Adult-sized Schimmelbusch-type anaesthetic mask, 1890-1950. Schimmelbusch masks were placed over the nose and mouth of patients to administer ether or chloroform. A gutter around the face was intended to prevent leakage of the anaesthetic onto the patient, which could cause irritation. German physician Dr Curt Schimmelbusch (1860-1895) designed the mask in 1890 while an assistant surgeon. It was used until around 1950.

The application of anaesthetics via the face presented significant challenges in cases where facial injury had occurred, such as those cases treated at the Queen Mary Hospital, Sidcup, during and after World War I, which specialized in facial reconstruction. Mask inhalation anaesthesia was not always practical or possible and, like other available anaesthetic techniques, did not always protect the airways from obstruction. Working at Sidcup with plastic surgeon Harold Gillies and anaesthetist E. Stanley Rowbotham, Ivan Whiteside Magill developed a technique of nasotracheal intubation for anaesthesia, facilitated by a new variety of angulated forceps (Magill forceps).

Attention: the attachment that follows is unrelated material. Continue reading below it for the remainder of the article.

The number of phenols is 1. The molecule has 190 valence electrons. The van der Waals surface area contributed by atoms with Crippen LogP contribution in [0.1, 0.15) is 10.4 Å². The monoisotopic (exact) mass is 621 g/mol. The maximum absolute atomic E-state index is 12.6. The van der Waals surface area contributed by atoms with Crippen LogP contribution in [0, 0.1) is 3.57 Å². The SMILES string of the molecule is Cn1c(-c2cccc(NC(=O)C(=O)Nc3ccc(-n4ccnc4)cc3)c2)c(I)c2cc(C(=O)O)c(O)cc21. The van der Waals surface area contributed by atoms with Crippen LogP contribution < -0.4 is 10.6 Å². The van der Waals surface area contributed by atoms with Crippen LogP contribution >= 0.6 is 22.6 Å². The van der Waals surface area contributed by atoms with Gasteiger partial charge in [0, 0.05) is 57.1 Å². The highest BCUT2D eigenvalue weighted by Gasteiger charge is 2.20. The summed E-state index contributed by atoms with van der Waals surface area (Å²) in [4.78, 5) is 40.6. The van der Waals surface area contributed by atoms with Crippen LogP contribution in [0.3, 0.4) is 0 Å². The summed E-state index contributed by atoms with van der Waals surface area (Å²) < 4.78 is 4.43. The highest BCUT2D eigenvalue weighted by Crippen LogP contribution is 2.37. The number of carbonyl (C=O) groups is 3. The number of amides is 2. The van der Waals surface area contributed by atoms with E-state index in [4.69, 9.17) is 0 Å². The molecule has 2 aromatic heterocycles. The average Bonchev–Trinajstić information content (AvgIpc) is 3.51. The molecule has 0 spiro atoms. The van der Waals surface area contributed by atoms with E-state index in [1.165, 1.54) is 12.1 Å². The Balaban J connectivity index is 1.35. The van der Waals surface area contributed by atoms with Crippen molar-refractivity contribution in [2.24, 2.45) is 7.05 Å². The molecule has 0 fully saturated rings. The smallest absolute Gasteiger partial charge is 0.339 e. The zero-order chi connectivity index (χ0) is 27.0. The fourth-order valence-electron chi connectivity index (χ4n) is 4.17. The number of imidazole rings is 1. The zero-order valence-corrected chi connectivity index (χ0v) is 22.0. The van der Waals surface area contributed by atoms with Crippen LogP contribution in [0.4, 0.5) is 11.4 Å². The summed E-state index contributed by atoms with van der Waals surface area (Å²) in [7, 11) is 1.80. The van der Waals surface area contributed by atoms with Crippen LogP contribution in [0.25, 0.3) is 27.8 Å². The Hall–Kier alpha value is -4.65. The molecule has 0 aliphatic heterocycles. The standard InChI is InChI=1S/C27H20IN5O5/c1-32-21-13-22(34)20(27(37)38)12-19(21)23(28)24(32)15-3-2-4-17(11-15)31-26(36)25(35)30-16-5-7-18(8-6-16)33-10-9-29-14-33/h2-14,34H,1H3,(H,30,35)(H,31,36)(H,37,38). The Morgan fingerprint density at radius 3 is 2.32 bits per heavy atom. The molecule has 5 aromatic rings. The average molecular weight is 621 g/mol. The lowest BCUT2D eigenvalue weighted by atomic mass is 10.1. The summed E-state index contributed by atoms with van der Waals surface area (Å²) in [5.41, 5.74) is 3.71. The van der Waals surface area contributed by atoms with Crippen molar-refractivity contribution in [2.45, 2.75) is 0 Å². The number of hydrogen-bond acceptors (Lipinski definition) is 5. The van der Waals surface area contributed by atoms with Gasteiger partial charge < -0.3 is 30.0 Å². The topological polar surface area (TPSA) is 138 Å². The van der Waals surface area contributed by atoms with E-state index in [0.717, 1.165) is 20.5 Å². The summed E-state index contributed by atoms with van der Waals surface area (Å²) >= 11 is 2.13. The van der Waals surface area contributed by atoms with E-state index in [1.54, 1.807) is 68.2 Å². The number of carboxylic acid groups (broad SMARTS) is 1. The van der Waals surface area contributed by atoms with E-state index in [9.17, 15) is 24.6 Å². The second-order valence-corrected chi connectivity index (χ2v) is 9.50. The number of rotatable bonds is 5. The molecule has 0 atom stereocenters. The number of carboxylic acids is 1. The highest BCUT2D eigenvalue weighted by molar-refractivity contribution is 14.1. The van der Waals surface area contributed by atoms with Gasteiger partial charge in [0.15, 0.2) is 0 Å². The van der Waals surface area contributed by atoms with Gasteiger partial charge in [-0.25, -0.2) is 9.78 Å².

Physical Description

Anaesthetic mask frame comprising gutter around face (to prevent leakage of the anaesthetic) and frame with hinged section, which clips open to allow the placement of a cloth to be soaked in the anaesthetic).

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